Scalable, Fine Grain, Parallelization of the Car-Parrinello ab initio Molecular Dynamics Method

PPL Technical Report 2005

Publication Type: Paper

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Abstract

Many important problems in material science, chemistry, solid-state
physics, and biophysics necessitate a first principles or ab initio
based molecular modeling approach. That is, atomic forces generated
from an energy function that explicitly includes electrons are
required to explore non-trivial, technologically interesting
systems. A first principles technique that has proved to be
particularly efficient and useful is the {\em Car-Parrinello ab
initio molecular dynamics method} (CPAIMD). This computationally
intensive method which is typically applied to study systems
containing 100-1000s of atoms, has resisted attempts to achieve
parallel scaling beyond processor numbers equal to the number of
electronic states (100-1000 processors in system sizes of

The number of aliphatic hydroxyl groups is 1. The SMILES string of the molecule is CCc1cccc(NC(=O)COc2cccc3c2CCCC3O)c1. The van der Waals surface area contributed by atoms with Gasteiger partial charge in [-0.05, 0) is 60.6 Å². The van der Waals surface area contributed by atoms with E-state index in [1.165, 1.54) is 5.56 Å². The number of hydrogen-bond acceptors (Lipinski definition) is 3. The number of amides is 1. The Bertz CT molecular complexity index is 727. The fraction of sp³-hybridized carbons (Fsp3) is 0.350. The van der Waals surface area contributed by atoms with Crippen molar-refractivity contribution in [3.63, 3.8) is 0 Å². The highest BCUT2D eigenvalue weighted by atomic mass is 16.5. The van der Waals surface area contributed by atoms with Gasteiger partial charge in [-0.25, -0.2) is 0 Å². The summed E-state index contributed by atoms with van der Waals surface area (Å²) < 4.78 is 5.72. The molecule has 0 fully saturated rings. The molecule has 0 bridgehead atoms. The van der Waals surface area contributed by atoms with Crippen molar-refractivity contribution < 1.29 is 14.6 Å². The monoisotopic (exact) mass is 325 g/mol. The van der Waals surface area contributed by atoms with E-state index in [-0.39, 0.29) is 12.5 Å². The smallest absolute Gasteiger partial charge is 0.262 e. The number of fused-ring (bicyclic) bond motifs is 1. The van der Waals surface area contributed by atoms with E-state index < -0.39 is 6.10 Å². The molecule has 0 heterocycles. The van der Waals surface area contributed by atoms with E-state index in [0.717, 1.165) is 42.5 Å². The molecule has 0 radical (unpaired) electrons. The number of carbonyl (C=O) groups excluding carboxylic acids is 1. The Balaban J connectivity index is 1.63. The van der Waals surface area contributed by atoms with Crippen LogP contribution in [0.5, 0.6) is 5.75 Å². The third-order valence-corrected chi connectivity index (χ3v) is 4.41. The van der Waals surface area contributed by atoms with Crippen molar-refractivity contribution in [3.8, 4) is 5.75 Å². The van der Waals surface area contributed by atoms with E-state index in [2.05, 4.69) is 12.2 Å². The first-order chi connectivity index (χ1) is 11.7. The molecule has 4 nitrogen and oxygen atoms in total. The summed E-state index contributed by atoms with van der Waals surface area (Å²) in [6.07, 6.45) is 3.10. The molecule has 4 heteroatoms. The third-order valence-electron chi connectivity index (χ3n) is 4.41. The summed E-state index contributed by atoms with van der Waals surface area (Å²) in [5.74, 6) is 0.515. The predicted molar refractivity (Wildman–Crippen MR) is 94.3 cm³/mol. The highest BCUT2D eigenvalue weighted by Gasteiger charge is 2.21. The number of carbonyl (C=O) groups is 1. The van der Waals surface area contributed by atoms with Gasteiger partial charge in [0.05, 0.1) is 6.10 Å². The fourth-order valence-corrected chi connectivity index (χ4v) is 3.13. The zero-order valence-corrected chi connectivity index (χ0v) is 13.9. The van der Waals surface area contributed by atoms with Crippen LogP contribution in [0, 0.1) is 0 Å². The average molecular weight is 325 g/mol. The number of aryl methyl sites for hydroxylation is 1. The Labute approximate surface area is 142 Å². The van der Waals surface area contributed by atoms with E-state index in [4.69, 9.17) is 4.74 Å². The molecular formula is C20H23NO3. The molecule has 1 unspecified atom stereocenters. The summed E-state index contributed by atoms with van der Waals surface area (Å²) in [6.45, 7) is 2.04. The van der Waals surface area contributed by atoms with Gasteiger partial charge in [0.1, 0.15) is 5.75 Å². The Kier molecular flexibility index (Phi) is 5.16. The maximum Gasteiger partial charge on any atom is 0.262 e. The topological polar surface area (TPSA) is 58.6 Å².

interest). Indeed, CPAIMD computations involve a large number of
phases with complex dependencies, that lead to difficult
communication optimization and load balancing problems. These
phases include multiple concurrent sparse 3D-Fast-Fourier
Transform(3D-FFT) computations, non-square matrix multiplies and
few concurrent dense 3D-FFT computations. Using Charm++ and the
concept of virtualization, the CPAIMD phases are discretized into a
large number of virtual processors which are, in turn, mapped
flexibly onto physical processors by the Charm++ runtime system and
dynamically adjusted to achieve high performance. A benchmark with
32 water molecules (128 states) scaling to more than 1000
processors is given, setting a precedent for this problem.

TextRef

Sameer Kumar and Yan Shi and Eric Bohm and L. V. Kale, "Scalable, fine grain,
parallelization of the Car-Parrinello ab initio molecular dynamics method",
UIUC, Dept. of Computer Science, 2005.

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